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American Cinema’s Transitional Era

Audiences, Institutions, Practices

Charles Keil (Editor), Shelley Stamp (Editor)

Available worldwide

Paperback, 381 pages
ISBN: 9780520240278
July 2004
$33.95, £23.95
The years between 1908 and 1917 witnessed what may have been the most significant transformation in American film history. During this "transitional era," widespread changes affected film form and film genres, filmmaking practices and industry structure, exhibition sites, and audience demographics. By the end of the period, cinema had moved toward the shape it would assume for decades under the studio system. This collection of new essays by prominent film scholars traces these myriad changes, presenting the most detailed and comprehensive portrait yet of this pivotal stage in cinema's development.

Topics under discussion include debates about cinema's place in American culture; the influence of an evolving feature format; the role of state censorship; emerging genres and audiences; onscreen depictions of gender, race, and nationality; changing exhibition practices and theater locales; and the emergence of Hollywood as the nation's film capital.

Contributors: Richard Abel, Constance Balides, Ben Brewster, Scott Curtis, Lee Grieveson, Tom Gunning, Charlie Keil, J. A. Lindstrom, Roberta E. Pearson, Jennifer Lynn Peterson, Lauren Rabinovitz, Ben Singer, Shelley Stamp, Jacqueline Stewart
List of Illustrations and Tables
Acknowledgments
Introduction

PART 1. DEFINING TRANSITION: REVISION AND DEBATE
1. Systematizing the Electric Message: Narrative Form, Gender, and Modernity in The Lonedale Operator
Tom Gunning
2. "To Here from Modernity": Style, Historiography, and Transitional Cinema
Charlie Keil
3. Periodization of Early Cinema
Ben Brewster
4. Feature Films, Variety Programs, and the Crisis of the Small Exhibitor
Ben Singer

PART 2. THE TRANSITIONAL SCREEN: NEW GENRES, CULTURAL SHIFTS
5. What Happened in the Transition? Reading Race, Gender, and Labor between the Shots
Jacqueline Stewart
6. The "Imagined Community" of the Western, 1910–1913
Richard Abel
7. The Coney Island Comedies: Bodies and Slapstick at the Amusement Park and the Movies
Lauren Rabinovitz
8. Travelogues and Early Nonfiction Film: Education in the School of Dreams
Jennifer Lynn Peterson

PART 3. THE INDUSTRY IN TRANSITION: CHANGING INSTITUTIONS AND AUDIENCES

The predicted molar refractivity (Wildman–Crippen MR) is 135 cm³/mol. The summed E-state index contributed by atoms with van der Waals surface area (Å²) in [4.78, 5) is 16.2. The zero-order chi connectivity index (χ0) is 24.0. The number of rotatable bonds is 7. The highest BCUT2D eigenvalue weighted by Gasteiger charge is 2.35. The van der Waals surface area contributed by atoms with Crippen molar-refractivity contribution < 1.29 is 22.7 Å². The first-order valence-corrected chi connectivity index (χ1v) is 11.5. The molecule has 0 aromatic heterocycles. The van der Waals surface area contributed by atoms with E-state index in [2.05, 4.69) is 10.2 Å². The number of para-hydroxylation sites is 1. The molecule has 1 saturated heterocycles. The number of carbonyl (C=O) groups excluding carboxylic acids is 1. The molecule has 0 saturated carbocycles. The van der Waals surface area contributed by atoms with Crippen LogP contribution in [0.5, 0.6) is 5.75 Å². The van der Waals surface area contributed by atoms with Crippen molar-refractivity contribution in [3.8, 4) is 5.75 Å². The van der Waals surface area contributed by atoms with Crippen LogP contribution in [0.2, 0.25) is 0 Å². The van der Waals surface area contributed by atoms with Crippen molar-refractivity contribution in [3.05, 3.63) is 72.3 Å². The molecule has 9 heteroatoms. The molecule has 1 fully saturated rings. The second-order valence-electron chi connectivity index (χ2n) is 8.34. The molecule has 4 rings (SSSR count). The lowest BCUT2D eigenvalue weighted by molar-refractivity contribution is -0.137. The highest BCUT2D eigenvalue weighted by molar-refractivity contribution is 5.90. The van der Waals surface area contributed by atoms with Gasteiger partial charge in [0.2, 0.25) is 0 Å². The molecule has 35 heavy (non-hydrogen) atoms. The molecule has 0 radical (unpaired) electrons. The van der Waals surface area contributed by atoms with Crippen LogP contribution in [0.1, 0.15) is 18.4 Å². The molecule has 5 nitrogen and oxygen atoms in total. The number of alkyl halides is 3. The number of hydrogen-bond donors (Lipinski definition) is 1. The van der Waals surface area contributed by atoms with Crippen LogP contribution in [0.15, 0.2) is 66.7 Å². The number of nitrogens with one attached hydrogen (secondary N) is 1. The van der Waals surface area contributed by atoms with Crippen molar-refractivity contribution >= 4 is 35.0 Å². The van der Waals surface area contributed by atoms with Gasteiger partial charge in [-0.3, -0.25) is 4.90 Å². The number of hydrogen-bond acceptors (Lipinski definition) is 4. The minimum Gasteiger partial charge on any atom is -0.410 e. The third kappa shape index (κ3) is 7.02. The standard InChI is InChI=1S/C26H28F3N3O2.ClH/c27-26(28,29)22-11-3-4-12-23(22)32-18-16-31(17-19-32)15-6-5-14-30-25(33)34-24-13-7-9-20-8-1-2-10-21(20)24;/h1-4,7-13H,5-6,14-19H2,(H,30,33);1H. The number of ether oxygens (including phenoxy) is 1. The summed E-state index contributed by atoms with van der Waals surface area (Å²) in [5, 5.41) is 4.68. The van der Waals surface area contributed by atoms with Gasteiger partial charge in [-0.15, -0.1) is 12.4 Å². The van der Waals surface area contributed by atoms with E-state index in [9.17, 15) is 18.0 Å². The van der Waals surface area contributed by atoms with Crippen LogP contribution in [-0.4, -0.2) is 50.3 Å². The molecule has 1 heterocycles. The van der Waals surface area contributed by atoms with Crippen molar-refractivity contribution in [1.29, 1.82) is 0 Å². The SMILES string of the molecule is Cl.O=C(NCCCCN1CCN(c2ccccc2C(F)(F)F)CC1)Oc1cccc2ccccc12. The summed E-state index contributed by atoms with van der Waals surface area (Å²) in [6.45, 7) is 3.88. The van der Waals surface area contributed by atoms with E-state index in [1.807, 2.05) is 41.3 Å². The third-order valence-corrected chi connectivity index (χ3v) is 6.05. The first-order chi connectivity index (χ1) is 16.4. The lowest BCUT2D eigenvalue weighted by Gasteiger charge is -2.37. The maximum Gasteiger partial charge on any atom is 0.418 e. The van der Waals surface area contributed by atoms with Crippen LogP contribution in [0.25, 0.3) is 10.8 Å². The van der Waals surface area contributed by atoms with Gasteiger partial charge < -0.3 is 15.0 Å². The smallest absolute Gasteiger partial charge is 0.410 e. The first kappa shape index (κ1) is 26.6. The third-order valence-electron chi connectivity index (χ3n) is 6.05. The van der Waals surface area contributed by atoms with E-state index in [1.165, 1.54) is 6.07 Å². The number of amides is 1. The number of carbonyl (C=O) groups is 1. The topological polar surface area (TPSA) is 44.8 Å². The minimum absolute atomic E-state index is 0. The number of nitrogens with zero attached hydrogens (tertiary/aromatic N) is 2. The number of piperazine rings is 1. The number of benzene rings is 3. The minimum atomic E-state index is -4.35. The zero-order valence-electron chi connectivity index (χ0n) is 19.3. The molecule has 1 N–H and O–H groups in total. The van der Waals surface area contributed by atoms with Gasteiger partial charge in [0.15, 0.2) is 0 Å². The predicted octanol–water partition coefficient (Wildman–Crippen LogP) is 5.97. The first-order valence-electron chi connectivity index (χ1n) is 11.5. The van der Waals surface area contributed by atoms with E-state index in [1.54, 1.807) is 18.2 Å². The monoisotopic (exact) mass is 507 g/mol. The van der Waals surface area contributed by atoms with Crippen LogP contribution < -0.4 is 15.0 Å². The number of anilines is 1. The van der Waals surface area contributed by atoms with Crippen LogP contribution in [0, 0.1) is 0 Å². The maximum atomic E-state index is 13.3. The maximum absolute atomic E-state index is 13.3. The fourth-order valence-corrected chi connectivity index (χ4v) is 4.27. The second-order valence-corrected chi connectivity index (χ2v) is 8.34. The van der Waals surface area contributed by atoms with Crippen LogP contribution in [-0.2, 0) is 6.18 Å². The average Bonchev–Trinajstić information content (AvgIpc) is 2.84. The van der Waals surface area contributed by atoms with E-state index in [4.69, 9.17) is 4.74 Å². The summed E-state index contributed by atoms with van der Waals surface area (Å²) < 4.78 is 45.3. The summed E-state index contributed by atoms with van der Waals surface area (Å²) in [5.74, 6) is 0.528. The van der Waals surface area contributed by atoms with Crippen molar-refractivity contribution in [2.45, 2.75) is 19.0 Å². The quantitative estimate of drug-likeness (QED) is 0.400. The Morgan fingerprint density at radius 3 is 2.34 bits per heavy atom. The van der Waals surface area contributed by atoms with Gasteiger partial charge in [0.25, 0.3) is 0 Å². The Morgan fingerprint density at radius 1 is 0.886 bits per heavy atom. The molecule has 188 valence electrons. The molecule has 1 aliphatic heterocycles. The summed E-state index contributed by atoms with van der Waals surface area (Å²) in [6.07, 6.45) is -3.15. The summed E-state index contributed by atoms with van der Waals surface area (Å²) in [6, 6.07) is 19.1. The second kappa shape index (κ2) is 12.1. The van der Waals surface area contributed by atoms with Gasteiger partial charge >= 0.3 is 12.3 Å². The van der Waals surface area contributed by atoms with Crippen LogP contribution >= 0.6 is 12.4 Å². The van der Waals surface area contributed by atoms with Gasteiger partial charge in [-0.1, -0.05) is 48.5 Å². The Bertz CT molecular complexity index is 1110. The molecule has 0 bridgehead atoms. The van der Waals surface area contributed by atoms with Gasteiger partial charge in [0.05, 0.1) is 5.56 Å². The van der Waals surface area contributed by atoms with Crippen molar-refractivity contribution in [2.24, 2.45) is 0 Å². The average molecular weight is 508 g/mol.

9. Where Development Has Just Begun: Nickelodeon Location, Moving Picture Audiences, and Neighborhood Development in Chicago
J. A. Lindstrom
10. A House Divided: The MPPC in Transition
Scott Curtis
11. Not Harmless Entertainment: State Censorship and Cinema in the Transitional Era
Lee Grieveson
12. Cinema under the Sign of Money: Commercialized Leisure, Economies of Abundance, and Pecuniary Madness, 1905–1915
Constance Balides
13. The Menace of the Movies: Cinema’s Challenge to the Theater in the Transitional Period
Roberta E. Pearson
14. "It’s a Long Way to Filmland": Starlets, Screen Hopefuls, and Extras in Early Hollywood
Shelley Stamp

List of Contributors
Index
Charlie Keil is Associate Professor of History and Cinema Studies at the University of Toronto and author of Early American Cinema in Transition: Story, Style, and Filmmaking, 1907-1913 (2001). Shelley Stamp is Associate Professor of Film and Digital Media at the University of California, Santa Cruz, and author of Movie-Struck Girls: Women and Motion Picture Culture after the Nickelodeon (2000).
"An excellent collection that takes a broad and inclusive view of a remarkably interesting era. Bringing together an impressive line-up of film historians, Keil and Stamp's collection is a significant contribution to our understanding of early American cinema."—Gregory Waller, author of Main Street Amusements and Moviegoing in America

"This anthology refines our understanding of pre-classical American film and presents new research on the transitional era. The essays reveal an illuminating discussion of this important period in North American film. The scholarship is superior, and the organization of material exemplary. The volume is a timely and important contribution to the historiography of pre-classical cinema in the U.S."—John Fullerton, Stockholm University, co-editor of Nordic Explorations: Film Before 1930

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